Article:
Langevin also discusses the enthusiasm of massage therapists to make a change in the ‘length’ of the tissue, in order to make it more pliable, flexible and attempt to return it to a more normal length. A common consequence of this approach however, is that the treatment used is often administered with too much aggression – resulting in the fibroblasts reacting in such a way that more inflammation is actually caused, rather than moving the tissue into a state of healing.[10]

In a study conducted by MacMaster University, Toronto, researchers found that massage, after pro-longed periods of physical activity, stimulated production of mitochondria – the cells responsible for delivering oxygen around the body, allowing faster delivery of oxygen to the cells. In addition to this, the university also found that massage between workouts and athletic events decreased recovery time; highlighting the importance of massage in aiding recovery[11].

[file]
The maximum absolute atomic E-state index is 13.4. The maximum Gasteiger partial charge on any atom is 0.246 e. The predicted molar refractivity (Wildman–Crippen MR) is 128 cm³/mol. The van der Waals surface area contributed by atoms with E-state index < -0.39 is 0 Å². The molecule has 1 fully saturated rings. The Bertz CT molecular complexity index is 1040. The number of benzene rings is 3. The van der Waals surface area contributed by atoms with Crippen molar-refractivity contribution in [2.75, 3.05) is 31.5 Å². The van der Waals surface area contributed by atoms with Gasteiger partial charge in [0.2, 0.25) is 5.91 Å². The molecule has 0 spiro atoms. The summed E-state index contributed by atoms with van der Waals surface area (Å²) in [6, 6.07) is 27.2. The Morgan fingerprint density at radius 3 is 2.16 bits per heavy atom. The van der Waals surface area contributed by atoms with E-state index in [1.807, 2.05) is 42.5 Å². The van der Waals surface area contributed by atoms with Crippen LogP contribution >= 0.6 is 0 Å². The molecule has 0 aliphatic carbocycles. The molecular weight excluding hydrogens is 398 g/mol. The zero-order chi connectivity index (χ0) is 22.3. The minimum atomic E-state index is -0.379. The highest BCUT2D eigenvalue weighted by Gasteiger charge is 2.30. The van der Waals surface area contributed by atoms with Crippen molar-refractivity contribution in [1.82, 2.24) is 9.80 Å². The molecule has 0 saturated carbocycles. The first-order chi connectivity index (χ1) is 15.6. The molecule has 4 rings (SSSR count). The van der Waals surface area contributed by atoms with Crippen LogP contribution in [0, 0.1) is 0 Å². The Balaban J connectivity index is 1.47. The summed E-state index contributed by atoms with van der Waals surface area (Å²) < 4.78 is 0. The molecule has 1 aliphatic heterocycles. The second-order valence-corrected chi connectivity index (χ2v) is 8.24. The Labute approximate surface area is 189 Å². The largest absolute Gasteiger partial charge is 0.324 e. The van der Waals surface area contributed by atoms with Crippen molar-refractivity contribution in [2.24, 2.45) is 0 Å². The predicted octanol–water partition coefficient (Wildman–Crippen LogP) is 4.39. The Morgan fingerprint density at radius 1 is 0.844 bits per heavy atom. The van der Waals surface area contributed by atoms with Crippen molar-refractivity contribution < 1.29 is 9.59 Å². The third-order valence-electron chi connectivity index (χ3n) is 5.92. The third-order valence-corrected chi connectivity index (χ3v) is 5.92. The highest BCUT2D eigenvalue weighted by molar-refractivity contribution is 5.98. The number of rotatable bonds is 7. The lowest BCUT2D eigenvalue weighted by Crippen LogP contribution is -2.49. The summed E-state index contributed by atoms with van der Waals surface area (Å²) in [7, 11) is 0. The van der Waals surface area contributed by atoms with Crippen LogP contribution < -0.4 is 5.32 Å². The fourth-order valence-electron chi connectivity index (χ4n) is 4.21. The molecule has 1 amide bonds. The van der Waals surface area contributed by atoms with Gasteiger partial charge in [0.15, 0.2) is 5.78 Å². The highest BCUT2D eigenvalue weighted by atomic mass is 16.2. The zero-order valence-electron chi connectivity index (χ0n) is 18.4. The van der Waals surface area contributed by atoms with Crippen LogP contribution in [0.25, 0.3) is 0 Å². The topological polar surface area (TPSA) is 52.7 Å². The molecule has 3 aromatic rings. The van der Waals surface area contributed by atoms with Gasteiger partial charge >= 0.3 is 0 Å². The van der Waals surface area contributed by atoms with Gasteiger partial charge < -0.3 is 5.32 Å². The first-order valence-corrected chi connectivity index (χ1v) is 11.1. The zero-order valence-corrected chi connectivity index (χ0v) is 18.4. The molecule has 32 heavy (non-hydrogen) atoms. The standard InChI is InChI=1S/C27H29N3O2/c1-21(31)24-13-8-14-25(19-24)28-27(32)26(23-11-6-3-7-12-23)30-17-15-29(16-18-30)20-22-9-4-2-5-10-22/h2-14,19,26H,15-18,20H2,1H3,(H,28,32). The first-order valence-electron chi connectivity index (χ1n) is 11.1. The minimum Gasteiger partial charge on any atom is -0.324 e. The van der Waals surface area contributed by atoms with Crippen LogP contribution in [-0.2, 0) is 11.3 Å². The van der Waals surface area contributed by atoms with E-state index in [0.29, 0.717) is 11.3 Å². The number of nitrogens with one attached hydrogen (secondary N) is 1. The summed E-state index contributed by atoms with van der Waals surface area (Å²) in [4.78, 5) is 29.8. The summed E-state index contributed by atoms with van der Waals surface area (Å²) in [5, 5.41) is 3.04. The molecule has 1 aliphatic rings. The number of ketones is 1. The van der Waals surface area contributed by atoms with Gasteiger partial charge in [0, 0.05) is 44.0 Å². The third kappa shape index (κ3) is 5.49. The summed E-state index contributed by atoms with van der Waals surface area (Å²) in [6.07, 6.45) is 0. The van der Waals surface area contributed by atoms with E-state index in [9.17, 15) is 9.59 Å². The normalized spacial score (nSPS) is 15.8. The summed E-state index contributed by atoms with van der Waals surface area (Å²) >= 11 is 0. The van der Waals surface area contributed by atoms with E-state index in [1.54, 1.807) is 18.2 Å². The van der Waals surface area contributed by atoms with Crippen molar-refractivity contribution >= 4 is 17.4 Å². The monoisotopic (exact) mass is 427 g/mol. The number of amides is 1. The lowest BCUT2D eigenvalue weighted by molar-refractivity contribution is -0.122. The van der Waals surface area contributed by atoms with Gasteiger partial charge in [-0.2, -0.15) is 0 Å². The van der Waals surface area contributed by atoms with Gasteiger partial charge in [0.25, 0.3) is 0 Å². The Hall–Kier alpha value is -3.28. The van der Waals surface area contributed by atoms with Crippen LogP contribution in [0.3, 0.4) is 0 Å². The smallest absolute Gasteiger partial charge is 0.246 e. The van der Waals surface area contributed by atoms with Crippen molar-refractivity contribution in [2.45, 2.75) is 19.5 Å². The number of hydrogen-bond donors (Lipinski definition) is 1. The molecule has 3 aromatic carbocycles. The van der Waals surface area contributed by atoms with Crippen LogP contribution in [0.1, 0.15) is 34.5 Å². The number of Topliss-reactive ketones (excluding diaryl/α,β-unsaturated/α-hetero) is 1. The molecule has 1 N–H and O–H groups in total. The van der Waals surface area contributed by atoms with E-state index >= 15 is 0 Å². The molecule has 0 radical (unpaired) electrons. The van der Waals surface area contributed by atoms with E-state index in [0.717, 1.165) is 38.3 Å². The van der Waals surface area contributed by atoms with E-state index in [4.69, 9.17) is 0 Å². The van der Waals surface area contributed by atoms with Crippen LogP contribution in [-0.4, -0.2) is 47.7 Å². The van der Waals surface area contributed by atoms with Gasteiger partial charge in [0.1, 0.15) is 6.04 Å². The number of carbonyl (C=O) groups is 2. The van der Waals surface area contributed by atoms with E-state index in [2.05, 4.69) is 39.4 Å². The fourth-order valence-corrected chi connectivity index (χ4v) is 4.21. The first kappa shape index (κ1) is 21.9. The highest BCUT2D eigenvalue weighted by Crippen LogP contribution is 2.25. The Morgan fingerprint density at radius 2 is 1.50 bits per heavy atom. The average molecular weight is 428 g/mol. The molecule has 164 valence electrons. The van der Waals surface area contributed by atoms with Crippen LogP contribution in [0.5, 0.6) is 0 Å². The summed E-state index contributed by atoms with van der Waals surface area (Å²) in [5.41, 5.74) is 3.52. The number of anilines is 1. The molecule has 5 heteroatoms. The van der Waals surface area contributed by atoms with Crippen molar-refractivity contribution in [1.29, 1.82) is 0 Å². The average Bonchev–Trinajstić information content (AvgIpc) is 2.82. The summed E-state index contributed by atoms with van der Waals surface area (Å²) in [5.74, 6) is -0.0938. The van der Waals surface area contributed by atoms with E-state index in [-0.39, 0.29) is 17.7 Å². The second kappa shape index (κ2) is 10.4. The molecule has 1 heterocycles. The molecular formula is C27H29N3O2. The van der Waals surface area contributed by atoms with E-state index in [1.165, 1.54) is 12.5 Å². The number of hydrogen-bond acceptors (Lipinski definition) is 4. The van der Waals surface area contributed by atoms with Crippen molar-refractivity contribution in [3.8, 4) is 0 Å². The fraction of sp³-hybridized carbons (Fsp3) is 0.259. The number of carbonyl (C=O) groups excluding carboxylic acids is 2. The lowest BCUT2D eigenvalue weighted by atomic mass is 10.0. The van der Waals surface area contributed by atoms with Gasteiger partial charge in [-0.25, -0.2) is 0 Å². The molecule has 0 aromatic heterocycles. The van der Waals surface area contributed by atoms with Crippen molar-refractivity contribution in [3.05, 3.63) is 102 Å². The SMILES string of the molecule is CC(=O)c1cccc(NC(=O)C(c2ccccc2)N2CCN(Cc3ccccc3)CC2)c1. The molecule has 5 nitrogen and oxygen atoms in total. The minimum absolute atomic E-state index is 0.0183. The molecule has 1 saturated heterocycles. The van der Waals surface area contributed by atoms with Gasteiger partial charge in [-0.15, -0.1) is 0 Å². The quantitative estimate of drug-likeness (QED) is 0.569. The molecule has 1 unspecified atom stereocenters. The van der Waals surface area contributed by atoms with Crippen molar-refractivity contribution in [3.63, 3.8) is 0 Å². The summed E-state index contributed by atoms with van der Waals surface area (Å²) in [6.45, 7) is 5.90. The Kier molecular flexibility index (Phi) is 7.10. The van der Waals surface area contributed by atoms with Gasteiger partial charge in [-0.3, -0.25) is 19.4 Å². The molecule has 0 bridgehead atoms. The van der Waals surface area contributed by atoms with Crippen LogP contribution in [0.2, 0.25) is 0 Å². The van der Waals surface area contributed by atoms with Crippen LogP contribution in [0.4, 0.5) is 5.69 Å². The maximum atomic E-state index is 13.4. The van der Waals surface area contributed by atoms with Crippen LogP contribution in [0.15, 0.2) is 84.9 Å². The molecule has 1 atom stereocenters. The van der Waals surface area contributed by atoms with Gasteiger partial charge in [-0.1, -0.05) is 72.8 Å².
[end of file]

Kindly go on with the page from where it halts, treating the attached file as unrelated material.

Massage Within Medical Discourse and the Development of Oncology Massage Therapy (OMT)

Massage is a medicinal practice that has been observed for nearly 5000 years and was first noted in Ancient China, at around 2700 BCE. It would take around 4,550 years for the word massage, to make its way into modern medical discourse in the US. However, today, the practice is as a widespread as it ever has been. Defined as the manipulation of soft tissue of the body, massage has been linked to reduced inflammation, a reduction in cortisol levels and improved circulation among its users, Yet, over the last 20 years one specialisation within the massage therapy discipline has seen it’s prevalence in post-treatment cancer programs increase significantly.